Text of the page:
The next section discusses the history of spying with chapters on operations up through World War I, World War II, the Cold War, and spying in the post Soviet era with a focus on counter-terrorism. These sections talk about how espionage evolved to suit the times and includes stories about events and important operations such as the founding of the OSS, the U2 incident, and the transformation of Russian intelligence from the Tzarist Okhrana to the legendary KGB of the Soviet Union. It also discusses famous, or infamous, intelligence figures such as Sidney Reilly, Alan Turin, Mata Hari, and the Walker spy ring, giving a concise description of their real world activities.

Not to mention the frequently unpleasant endings that come to many such stories.

“Mata Hari was arrested as a German spy on her return to Paris. She was tried in a French military court, found guilty, and executed by firing squad in 1918.”

“In 1925, a British intelligence operative named Sidney Reilly was lured to a meeting with Trust members in Moscow, where he was arrested and forced to write a confession revealing all his Moscow contacts. He was then executed.”

-Excerpts from Ultimate Spy, pages 25 & 27

From there the book moves into equipment and techniques used by spy agencies, and this is a must read section for any GM wanting to run a spy game. There are wonderful pictures throughout the book, but the equipment show in this section is particularly good. It all comes from the author’s personal collection of spy equipment, which is the best private collection in the world. There are pages filled with microphones hidden in shoes and pens, lockpicks, concealed weapons, radios, disguise kits, and lots of cameras. There are silver dollars and rings with hidden compartments for microdots, messages written on the back of postage stamps and sent through the mail, walnut shells hiding code lists, and assassination tools such as the Bulgarian Umbrella which injected a poison pellet into the target.

Of particular interest to me was seeing the size and types of the equipment. In an age where everything is digital, wireless, and built of solid state micro-circuitry it is fascinating to see how surprisingly large, or surprisingly small, the spymasters of yesterday could make things. It’s also a good reminder that many of the gadgets made famous by the James Bond movies are not as far fetched as they may seem.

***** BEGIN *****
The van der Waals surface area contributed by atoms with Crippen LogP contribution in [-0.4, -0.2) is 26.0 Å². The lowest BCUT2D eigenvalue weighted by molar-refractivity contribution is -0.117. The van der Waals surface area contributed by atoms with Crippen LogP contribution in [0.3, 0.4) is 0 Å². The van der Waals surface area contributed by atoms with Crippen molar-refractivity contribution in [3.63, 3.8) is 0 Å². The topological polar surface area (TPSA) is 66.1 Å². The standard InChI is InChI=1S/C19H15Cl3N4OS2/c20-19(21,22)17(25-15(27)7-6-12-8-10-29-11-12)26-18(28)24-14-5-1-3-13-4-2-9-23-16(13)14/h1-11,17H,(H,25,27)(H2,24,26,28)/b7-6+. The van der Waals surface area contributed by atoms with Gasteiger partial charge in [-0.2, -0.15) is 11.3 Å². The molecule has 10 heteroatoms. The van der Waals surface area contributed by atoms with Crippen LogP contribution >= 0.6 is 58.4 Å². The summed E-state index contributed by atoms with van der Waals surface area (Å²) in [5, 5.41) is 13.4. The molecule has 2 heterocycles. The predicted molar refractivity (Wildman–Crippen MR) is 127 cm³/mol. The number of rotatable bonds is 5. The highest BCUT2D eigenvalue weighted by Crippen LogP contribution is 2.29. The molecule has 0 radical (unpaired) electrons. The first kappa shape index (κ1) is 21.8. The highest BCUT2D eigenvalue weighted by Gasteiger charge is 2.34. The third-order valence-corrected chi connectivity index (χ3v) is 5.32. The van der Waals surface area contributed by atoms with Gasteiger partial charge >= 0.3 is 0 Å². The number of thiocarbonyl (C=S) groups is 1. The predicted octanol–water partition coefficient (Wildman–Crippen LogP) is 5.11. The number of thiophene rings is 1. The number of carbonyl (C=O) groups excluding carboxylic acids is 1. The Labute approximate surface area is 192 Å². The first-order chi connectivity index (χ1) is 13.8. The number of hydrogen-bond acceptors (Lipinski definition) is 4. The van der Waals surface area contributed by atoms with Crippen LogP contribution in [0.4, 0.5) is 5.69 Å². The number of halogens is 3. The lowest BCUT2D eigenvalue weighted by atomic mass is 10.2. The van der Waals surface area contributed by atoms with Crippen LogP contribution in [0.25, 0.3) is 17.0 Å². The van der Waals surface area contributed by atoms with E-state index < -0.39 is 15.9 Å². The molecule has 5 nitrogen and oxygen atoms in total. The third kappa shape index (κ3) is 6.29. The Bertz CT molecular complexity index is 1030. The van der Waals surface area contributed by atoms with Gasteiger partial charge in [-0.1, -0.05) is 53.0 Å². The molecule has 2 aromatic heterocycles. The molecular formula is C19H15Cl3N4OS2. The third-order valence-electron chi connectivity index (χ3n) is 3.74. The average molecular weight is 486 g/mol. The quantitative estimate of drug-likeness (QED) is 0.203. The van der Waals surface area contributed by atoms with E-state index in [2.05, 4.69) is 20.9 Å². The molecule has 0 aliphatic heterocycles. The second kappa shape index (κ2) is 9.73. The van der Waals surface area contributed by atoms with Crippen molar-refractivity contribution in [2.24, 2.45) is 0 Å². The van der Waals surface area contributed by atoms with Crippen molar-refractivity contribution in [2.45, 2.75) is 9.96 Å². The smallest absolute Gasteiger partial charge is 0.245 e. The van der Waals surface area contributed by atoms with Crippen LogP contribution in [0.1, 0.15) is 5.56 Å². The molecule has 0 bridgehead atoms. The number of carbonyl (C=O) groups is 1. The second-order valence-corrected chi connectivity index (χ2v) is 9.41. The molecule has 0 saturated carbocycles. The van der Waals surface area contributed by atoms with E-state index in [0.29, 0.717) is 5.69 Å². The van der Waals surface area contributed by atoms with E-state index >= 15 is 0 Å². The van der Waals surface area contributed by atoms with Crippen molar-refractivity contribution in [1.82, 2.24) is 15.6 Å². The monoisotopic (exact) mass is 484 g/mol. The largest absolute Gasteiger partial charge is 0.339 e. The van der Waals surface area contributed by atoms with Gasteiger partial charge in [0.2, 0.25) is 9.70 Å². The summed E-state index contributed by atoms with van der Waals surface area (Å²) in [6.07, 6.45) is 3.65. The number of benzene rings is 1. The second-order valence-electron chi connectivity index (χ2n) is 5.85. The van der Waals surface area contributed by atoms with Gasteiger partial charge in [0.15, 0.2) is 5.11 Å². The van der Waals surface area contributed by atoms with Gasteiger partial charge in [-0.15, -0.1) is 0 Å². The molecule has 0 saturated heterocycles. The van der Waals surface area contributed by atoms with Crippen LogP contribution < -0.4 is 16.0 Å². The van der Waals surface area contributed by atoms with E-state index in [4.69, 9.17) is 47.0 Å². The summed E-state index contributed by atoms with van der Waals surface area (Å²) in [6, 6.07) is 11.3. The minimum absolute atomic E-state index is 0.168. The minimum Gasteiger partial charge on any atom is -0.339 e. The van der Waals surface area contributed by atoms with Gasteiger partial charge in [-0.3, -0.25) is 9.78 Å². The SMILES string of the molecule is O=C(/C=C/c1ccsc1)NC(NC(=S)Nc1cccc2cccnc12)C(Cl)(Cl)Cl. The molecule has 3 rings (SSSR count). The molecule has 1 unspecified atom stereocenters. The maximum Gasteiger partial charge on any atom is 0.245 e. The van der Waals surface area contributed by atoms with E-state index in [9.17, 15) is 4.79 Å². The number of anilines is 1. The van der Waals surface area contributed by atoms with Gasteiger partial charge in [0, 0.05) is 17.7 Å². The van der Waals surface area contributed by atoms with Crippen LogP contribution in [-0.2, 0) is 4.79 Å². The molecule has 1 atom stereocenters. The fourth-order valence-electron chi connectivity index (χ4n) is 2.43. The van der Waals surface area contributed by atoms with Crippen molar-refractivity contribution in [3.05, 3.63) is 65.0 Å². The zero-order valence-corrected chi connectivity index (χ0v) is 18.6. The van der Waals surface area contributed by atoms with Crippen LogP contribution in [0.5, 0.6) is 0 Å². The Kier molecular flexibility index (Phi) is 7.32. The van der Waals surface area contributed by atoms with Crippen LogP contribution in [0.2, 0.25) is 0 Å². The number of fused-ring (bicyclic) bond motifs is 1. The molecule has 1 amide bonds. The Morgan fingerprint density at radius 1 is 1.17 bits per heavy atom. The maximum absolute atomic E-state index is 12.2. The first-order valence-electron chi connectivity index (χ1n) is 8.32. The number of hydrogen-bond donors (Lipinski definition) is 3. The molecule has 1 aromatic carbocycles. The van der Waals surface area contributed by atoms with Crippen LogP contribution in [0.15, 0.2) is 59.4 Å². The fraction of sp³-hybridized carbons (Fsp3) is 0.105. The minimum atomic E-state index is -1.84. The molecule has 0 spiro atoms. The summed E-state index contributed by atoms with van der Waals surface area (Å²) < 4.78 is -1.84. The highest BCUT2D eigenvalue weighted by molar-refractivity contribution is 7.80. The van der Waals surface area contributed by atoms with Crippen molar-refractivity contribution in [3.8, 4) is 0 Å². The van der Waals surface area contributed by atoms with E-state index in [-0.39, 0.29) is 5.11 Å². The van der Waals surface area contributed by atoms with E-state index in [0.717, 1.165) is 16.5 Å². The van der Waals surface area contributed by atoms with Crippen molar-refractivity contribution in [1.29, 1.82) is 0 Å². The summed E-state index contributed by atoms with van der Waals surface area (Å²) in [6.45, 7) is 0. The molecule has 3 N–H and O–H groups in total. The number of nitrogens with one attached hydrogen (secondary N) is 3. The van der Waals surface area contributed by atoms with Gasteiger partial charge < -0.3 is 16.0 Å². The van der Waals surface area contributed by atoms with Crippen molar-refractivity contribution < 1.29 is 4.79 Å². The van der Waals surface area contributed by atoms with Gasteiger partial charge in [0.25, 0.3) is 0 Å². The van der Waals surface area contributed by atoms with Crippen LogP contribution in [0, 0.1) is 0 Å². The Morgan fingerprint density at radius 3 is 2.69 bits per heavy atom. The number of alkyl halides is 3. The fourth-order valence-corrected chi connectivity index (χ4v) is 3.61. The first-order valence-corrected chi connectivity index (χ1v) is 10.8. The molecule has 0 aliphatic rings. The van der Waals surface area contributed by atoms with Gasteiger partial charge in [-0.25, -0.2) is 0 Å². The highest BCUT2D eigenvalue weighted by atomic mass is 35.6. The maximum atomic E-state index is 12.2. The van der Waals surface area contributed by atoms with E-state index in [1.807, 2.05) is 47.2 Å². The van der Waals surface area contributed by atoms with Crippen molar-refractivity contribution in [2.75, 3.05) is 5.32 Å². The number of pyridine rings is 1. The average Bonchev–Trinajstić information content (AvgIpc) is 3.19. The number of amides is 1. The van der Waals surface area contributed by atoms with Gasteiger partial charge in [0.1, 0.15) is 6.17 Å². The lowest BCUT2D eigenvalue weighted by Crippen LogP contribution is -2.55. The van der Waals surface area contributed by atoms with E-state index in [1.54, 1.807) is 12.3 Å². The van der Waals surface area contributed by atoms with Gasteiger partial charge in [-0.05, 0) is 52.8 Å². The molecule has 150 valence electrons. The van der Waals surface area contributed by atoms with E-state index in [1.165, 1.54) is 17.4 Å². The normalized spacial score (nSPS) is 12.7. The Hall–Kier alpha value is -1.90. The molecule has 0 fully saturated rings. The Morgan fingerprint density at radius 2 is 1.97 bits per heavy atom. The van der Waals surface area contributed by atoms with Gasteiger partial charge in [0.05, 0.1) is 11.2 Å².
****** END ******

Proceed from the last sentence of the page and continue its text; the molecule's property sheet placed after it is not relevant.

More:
In many cases they aren’t as impressive as their real counterparts.

Ultimate Spy is a great read and an excellent resource for anyone looking to run an espionage game, especially those set in the Cold War.


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Posted by on September 12, 2014 in Books and Comics, History, Reviews


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Baby Bestiary

The Infinite Machine Tumblr is one of my favorites for fantasy and science fiction artwork and one of the latest posts clued me in to a fun Kickstarter.

Andreas Walters is running the campaign to create The Baby Bestiary, a collection of artwork depicting various iconic Dungeons & Dragons monsters in their infancy.

“Every beast has an infancy stage, why not add some kittens, cubs and hatchlings to your game with these adorable monsters.”

-The Baby Bestiary Kickstarter

Items available include the book, post cards, calendars, and .PDFs. Less than two days remain for the campaign but they’ve already hit almost three times their goal. Good for them. It looks like a fun project.

My personal favorite is the baby Gelatinous Cube.

They grow up so fast!

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Posted by on September 11, 2014 in Cool Stuff, Fantasy


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Dwimmermount, Why Do You Torment Me?

At long last!

My copy of Dwimmermount has arrived! I hold in my hands an actual, physical, long dreamed of copy of Dwimmermount in all its hard-bound glory!


Whoever packed the box for shipping screwed up. The adhesive meant to close the cardboard shipping box was instead put against the spine of the book, gluing the two together and ruining the spine.



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Posted by on September 9, 2014 in Fantasy, Gaming